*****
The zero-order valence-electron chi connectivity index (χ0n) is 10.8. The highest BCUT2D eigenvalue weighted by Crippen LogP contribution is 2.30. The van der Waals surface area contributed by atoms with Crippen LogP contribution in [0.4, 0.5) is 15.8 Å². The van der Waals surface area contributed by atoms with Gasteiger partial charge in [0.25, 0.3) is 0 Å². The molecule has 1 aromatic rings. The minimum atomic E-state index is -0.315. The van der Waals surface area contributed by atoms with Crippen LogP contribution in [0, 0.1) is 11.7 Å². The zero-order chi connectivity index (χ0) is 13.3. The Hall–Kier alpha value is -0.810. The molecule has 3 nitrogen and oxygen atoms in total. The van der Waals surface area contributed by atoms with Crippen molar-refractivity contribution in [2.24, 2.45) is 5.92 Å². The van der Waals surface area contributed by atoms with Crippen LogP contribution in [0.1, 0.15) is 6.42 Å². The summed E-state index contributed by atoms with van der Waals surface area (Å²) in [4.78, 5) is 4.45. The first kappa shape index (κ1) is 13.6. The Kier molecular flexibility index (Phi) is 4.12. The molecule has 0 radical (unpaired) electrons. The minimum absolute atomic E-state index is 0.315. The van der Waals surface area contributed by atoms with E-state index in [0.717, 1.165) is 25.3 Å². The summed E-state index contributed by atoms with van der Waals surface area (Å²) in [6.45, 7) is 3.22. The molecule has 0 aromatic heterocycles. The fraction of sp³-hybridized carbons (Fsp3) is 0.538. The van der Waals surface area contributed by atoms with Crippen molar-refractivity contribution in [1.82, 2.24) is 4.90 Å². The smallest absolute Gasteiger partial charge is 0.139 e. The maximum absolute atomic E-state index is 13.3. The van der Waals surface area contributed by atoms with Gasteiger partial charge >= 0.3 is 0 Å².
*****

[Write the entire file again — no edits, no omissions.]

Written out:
The zero-order valence-electron chi connectivity index (χ0n) is 10.8. The highest BCUT2D eigenvalue weighted by Crippen LogP contribution is 2.30. The van der Waals surface area contributed by atoms with Crippen LogP contribution in [0.4, 0.5) is 15.8 Å². The van der Waals surface area contributed by atoms with Gasteiger partial charge in [0.25, 0.3) is 0 Å². The molecule has 1 aromatic rings. The minimum atomic E-state index is -0.315. The van der Waals surface area contributed by atoms with Crippen LogP contribution in [0, 0.1) is 11.7 Å². The zero-order chi connectivity index (χ0) is 13.3. The Hall–Kier alpha value is -0.810. The molecule has 3 nitrogen and oxygen atoms in total. The van der Waals surface area contributed by atoms with Crippen molar-refractivity contribution in [2.24, 2.45) is 5.92 Å². The van der Waals surface area contributed by atoms with Crippen LogP contribution in [0.1, 0.15) is 6.42 Å². The summed E-state index contributed by atoms with van der Waals surface area (Å²) in [4.78, 5) is 4.45. The first kappa shape index (κ1) is 13.6. The Kier molecular flexibility index (Phi) is 4.12. The molecule has 0 radical (unpaired) electrons. The minimum absolute atomic E-state index is 0.315. The van der Waals surface area contributed by atoms with E-state index in [0.717, 1.165) is 25.3 Å². The summed E-state index contributed by atoms with van der Waals surface area (Å²) in [6.45, 7) is 3.22. The molecule has 0 aromatic heterocycles. The fraction of sp³-hybridized carbons (Fsp3) is 0.538. The van der Waals surface area contributed by atoms with Crippen molar-refractivity contribution in [1.82, 2.24) is 4.90 Å². The smallest absolute Gasteiger partial charge is 0.139 e. The maximum absolute atomic E-state index is 13.3. The van der Waals surface area contributed by atoms with Gasteiger partial charge >= 0.3 is 0 Å².